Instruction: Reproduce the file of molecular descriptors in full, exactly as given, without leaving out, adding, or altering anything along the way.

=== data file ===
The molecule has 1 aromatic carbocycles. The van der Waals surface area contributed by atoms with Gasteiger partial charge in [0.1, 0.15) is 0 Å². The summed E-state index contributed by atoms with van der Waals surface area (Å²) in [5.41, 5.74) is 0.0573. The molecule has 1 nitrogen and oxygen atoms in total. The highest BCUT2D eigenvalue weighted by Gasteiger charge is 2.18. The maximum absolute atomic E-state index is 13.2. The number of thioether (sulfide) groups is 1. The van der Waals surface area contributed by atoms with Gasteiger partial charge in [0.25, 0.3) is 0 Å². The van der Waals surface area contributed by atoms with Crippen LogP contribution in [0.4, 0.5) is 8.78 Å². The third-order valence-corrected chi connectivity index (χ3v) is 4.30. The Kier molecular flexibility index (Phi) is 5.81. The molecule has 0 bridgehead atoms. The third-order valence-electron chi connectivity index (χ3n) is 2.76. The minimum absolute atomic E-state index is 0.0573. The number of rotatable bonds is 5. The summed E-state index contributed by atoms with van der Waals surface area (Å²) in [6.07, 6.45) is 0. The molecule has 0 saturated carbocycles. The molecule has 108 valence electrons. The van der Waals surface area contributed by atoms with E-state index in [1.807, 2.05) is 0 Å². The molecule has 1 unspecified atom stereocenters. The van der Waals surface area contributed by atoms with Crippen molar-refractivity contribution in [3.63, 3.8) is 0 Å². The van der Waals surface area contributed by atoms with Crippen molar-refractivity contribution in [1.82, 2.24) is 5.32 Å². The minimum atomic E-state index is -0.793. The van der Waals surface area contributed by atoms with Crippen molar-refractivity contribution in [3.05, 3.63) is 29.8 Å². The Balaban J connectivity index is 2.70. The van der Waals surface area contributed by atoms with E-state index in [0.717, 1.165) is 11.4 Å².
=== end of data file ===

The molecule has 1 aromatic carbocycles. The van der Waals surface area contributed by atoms with Gasteiger partial charge in [0.1, 0.15) is 0 Å². The summed E-state index contributed by atoms with van der Waals surface area (Å²) in [5.41, 5.74) is 0.0573. The molecule has 1 nitrogen and oxygen atoms in total. The highest BCUT2D eigenvalue weighted by Gasteiger charge is 2.18. The maximum absolute atomic E-state index is 13.2. The number of thioether (sulfide) groups is 1. The van der Waals surface area contributed by atoms with Gasteiger partial charge in [0.25, 0.3) is 0 Å². The van der Waals surface area contributed by atoms with Crippen LogP contribution in [0.4, 0.5) is 8.78 Å². The third-order valence-corrected chi connectivity index (χ3v) is 4.30. The Kier molecular flexibility index (Phi) is 5.81. The molecule has 0 bridgehead atoms. The third-order valence-electron chi connectivity index (χ3n) is 2.76. The minimum absolute atomic E-state index is 0.0573. The number of rotatable bonds is 5. The summed E-state index contributed by atoms with van der Waals surface area (Å²) in [6.07, 6.45) is 0. The molecule has 0 saturated carbocycles. The molecule has 108 valence electrons. The van der Waals surface area contributed by atoms with E-state index in [1.807, 2.05) is 0 Å². The molecule has 1 unspecified atom stereocenters. The van der Waals surface area contributed by atoms with Crippen molar-refractivity contribution in [3.63, 3.8) is 0 Å². The van der Waals surface area contributed by atoms with Crippen molar-refractivity contribution in [1.82, 2.24) is 5.32 Å². The minimum atomic E-state index is -0.793. The van der Waals surface area contributed by atoms with Crippen molar-refractivity contribution in [3.05, 3.63) is 29.8 Å². The Balaban J connectivity index is 2.70. The van der Waals surface area contributed by atoms with E-state index in [0.717, 1.165) is 11.4 Å².